Buxton Mountain Time Trial and London Marathon

“Previously on ER” I was patching myself up after a bit of a tumble in the Edale Skyline. It took 5 trips to Altrincham Minor Injuries clinic before they were happy with the state of my elbow. I also must have torn something in my upper arm as it’s been very sore since, and also my calfs were very tight and DOMSed.

So I couldn’t run and couldn’t swim but I could still ride which was lucky because I’d entered the Buxton Mountain Time Trial on Good Friday – despite not really having done much cycling for the previous 3 months. I last did this race back in 2008 and I remember it being very tough and getting caught in a hail shower! The weather Gods were playing with us again as two days before the race there was a freak heavy snowfall which left many roads in the Peak impassable. Fortunately the sun came out the next day and the roads were clear for the race, albeit with some very impressive alpine-style snowdrifts covering the verges.

Given my lack of cycling miles I was pretty happy with how the race went, although I fell apart at the back end of the last lap! It’s a really good course, 3 laps of a triangular circuit that goes up, across then down and is a good all round test.

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The remainder of the Easter weekend saw a good (if wet) 3 hour bike ride with the boys on Sunday and then a solid 20 mile run on the Monday. Unfortunately my left calf tightened up during this and over the next week and a half it was tough and go whether I’d be able to run the London Marathon or not. Drastic measures (such as doing the Hope Mini Mountain Marathon entirely at a walk, and I still didn’t come last!) were taken and a late fitness test passed on the Thursday, so on Saturday morning I was on the train down to London.

Everyone seemed convinced that it was going to rain on race day, not sure why as the forecasts I’d seen said it was going to be OK. And this turned out to be the case as it was a sunny morning with hardly a cloud in the sky. The “Fast Good For Age” start pen (which puts you at the front of the Red start) was pretty relaxed as the clock counted down to the start at 0945. Met up with Andy and Brian, and we also bumped into Michael H and Chris.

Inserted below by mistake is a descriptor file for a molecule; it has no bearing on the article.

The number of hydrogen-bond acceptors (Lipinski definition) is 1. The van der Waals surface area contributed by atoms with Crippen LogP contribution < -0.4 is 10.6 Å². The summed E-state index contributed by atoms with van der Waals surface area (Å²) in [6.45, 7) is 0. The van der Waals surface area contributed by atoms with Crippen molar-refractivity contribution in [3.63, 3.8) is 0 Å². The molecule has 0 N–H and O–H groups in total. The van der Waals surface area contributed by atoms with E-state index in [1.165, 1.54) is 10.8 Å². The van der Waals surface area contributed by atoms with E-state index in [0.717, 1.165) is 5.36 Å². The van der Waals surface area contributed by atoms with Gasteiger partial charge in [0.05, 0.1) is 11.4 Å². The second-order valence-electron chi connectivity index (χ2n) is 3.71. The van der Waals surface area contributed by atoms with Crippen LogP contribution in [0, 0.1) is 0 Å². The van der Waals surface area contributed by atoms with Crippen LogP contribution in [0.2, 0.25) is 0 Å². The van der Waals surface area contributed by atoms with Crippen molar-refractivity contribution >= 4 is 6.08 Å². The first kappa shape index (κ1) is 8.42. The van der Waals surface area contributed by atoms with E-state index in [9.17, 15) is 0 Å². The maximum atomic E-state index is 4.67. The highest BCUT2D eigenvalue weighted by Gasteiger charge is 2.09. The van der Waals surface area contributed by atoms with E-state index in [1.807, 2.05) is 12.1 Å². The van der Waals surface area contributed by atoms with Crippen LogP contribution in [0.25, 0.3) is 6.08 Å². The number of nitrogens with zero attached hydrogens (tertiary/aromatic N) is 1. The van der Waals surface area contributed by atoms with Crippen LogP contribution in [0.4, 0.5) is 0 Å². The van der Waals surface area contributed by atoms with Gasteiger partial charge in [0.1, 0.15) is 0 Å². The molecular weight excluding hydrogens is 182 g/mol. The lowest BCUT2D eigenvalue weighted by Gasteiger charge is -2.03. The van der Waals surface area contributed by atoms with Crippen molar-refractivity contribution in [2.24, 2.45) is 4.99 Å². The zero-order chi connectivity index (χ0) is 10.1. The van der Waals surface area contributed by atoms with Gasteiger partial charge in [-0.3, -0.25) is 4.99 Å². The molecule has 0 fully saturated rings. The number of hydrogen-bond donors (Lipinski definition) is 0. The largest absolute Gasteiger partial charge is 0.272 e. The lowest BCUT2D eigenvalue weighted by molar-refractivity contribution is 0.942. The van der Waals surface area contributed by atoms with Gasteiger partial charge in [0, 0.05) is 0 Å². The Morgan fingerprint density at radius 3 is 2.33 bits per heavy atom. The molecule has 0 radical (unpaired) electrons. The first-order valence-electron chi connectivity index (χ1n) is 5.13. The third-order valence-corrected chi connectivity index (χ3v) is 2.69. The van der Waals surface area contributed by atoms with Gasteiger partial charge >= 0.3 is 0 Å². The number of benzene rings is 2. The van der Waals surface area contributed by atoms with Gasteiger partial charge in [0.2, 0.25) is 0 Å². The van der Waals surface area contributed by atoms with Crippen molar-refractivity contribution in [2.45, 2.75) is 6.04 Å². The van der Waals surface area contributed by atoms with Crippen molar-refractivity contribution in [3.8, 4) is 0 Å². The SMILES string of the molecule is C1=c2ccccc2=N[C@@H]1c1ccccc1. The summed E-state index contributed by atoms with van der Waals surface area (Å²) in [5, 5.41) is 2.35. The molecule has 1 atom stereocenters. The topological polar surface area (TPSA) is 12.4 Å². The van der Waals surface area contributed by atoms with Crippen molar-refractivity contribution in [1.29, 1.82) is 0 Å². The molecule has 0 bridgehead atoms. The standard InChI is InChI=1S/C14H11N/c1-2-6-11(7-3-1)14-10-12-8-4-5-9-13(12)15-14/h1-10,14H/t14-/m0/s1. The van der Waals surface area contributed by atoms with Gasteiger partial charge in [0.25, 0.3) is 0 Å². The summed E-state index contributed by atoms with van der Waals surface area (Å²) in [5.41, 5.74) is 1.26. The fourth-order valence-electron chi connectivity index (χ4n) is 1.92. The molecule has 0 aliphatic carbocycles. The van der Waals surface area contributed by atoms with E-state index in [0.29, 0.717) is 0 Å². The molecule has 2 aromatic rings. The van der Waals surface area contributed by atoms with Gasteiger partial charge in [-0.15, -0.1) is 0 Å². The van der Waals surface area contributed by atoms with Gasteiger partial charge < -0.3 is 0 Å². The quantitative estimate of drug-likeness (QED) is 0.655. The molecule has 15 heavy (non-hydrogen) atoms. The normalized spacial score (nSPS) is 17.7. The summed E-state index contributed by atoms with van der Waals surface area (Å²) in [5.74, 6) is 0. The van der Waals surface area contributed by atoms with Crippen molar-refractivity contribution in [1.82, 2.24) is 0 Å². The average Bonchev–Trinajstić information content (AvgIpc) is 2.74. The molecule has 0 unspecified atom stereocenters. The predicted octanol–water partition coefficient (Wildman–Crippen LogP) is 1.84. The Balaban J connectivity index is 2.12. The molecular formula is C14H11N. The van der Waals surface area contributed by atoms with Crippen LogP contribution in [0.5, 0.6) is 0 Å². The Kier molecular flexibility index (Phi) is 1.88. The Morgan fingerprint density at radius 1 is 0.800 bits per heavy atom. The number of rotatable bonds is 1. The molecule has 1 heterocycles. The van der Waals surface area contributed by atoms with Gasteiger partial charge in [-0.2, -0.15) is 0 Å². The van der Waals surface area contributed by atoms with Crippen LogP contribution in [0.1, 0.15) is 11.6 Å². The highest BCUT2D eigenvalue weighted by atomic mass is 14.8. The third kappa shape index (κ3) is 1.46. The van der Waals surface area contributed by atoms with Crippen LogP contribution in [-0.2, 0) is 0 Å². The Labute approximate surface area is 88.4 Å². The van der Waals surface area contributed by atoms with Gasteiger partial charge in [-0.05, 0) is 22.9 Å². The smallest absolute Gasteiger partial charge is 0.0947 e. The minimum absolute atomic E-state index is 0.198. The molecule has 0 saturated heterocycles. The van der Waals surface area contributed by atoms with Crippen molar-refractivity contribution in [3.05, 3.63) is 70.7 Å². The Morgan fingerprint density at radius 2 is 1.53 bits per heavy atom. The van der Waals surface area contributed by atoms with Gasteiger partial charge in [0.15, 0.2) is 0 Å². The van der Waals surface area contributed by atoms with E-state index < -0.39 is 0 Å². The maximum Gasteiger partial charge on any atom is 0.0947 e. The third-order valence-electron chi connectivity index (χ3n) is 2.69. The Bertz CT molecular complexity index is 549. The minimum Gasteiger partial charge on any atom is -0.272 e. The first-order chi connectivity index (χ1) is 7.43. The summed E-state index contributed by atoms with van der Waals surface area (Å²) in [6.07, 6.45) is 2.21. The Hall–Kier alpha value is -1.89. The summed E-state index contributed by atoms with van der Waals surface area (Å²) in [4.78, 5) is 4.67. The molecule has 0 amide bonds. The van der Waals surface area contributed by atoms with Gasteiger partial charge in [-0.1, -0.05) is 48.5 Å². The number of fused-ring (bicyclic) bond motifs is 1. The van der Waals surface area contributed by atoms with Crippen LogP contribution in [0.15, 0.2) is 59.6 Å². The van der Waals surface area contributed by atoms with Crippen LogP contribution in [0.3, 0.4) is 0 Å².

I’d planned to run it at a fast training pace rather than race it but in the early stages it was very hard to slow down as you were swept along by everyone else. This and the fact that the first 3-4 miles is downhill meant I covered the first four miles on close to 3 hour pace, whereas 3:10 was the target. Calmed it down a bit and trotted along nicely, past the Cutty Sark then over Tower Bridge. The crowds were amazing, like nothing else I’ve ever experienced, lining the entire course 3-4 deep in places plus bands and music – just awesome.

Saw Paul and family (my hosts for Saturday night) just after halfway and the race winner Wilson Kipsang coming back the other way (8 miles ahead!) as I turned away to do the loop round the Isle of Dogs. No matter what pace you run it at a marathon still hurts and past 20 miles the legs tightened up a bit, including my dodgy left calf; to be honest it stayed good much longer than I was expecting. So I was distracted from my sight-seeing during the home stretch and completely missed Big Ben, although I did see Rich in the crowd at 25.5 miles. Crossed the line in 3:07, happy with that and already resolving to make it an A race next year and have a good go at getting that sub-2:50.

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This weekend I was supposed to be running the classic 3 Peaks fell race but my calf was sore again after the marathon, and then I came down with a cold anyway so that goes down as a DNS. Next stop is a 40 mile ultra-marathon in the Brecon Beacons in two weeks time, the first step on this year’s quest for UTMB qualifying points.

Finally, big up to Brian who ran the Manchester Marathon today (in horrific wet cold windy conditions it has to be said) to make it back-to-back marathon weekends – and he was quicker second time around too!

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